Moisture Problems Basement Wall Condensation
Here aresome tips on diagnosing and correcting moisture problems. Parts of this story: ~~Introduction~~ Attic andmechanical ventilation ~~ Houseson crawl spaces and other moisture sources ~~ Caulkingand weather-stripping ~~ Basementwall condensation problems
|Basement wall condensation problems|
Adding insulation to basement walls has advantagessimilar to adding it to wall cavities and the ceiling: iteliminates cold surfaces where condensation can occur,and it cuts energy costs. Basement walls are ofteninsulated by adding furring strips to the walls andinstalling rigid or batt insulation between the furringstrips. If you use batt insulation, install a vaporretarder such as polyethylene film on the winter warmside of the batt insulation to prevent future moisturemigration into it. To achieve a finished effect, placedrywall over the vapor retarder. (Note: There is somequestion about using a second layer of polyethylene whenbatt insulation is used on basement walls.)
Rigid insulation is relatively impervious to waterand moisture vapor damage. Therefore, it does not requirethe addition of a vapor retarder over or behind it whenit is added to basement walls. As with batt insulation,drywall can and should be used over rigid insulation toprovide a finished look and, in accordance with buildingcodes, to provide a fire protective covering over thematerial that separates it from a habitable living space. Keep in mind, too,that if condensation is occurring in the basement duringhumid summer weather, windows and doors to the basementshould be closed to help keep the humid air out. Opendoors and windows when outside humidity levels are low tointroduce dry air into the basement.
Seepage and leakage
Seepage or leakage problems commonly occur in thebasement or crawl space in the early spring when snow andice are melting and frost is beginning to leave theground. They can also occur in the spring, summer and
fall during and after heavy rains.
Seepage in a basement is the slow (non-pressurized)movement of groundwater through the basement walls. It mayappear as a damp spot in an isolated area or in manyspots. Leakage, on the other hand, is the fast(pressurized) movement of groundwater through the wall. Inthe case of leakage, the entry routes for the water arecracks or joints in the wall; with seepage, the watermigrates through pores in the wall material.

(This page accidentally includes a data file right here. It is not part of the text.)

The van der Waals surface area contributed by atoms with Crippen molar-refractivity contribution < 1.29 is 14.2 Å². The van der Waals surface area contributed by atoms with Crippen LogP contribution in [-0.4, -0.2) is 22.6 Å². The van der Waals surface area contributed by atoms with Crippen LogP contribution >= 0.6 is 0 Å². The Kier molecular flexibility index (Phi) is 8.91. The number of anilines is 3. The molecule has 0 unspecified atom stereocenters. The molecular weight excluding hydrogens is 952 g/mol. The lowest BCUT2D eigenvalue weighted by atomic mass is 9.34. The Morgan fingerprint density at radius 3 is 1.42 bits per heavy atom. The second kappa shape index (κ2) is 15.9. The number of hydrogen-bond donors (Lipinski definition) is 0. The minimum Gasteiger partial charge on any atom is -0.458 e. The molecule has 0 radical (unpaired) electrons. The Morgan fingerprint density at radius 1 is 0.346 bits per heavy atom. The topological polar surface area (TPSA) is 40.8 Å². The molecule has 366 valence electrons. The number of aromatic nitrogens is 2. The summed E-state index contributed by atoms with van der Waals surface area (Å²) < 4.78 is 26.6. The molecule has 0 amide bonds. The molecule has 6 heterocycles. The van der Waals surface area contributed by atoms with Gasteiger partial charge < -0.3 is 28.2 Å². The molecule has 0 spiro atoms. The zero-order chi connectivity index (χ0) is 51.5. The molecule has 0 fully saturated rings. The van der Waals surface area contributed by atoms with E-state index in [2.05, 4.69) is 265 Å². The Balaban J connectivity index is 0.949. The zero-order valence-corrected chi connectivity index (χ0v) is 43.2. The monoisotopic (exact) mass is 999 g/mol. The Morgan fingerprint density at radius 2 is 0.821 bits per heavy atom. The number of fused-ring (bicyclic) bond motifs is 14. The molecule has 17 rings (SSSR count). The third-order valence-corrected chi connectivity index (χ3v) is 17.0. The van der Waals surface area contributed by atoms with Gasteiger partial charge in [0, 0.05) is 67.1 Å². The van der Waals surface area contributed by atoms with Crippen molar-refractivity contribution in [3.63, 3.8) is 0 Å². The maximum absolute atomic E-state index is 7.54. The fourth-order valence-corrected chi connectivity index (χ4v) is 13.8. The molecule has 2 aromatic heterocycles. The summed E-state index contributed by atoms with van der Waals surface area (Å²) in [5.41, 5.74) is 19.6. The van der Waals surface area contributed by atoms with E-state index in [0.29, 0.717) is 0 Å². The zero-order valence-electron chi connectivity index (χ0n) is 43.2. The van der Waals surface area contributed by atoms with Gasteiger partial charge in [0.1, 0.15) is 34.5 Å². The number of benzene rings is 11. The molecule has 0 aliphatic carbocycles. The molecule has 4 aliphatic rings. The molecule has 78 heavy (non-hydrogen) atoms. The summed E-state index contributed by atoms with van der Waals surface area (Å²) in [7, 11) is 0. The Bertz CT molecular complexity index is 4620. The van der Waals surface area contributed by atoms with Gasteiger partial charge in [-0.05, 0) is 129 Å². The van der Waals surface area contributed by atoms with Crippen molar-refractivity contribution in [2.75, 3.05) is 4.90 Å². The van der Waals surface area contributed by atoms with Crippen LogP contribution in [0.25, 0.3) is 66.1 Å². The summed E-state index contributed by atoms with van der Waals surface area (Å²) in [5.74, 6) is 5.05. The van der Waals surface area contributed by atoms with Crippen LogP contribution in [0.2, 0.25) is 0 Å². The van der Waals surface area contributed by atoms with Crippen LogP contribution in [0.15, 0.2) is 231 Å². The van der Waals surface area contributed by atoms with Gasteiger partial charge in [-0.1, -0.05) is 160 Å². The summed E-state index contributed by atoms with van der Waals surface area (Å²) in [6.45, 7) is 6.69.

Two conditions must exist for seepage or leakage tooccur. First, the soil near the basement or foundationwalls must be wet or saturated. Second, the basement orfoundation wall must have a weak spot where waterinfiltration can occur.
Wet or saturated soil near basement walls can haveseveral causes: improper disposal of roof water runoff,poor surface drainage away from the house, separationbetween the basement or foundation wall and the soilsurrounding it (this crack acts like a funnel), windowwells collecting rain water, lawn sprinklers located too
close to the house, an inadequate below-ground footingdrain system or a high water table.
Once the soil is wet or saturated, cracks, weak jointsor pores in the masonry provide a route through the
basement or foundation wall.
Alleviate wet or saturated soil near the basementwalls by minimizing or eliminating the moisture at itssource. The installation, repair and maintenance of thegutter, downspouts and eaves trough discharge system arenecessary to minimize the ponding of roof water runoffclose to the foundation. Eaves trough discharges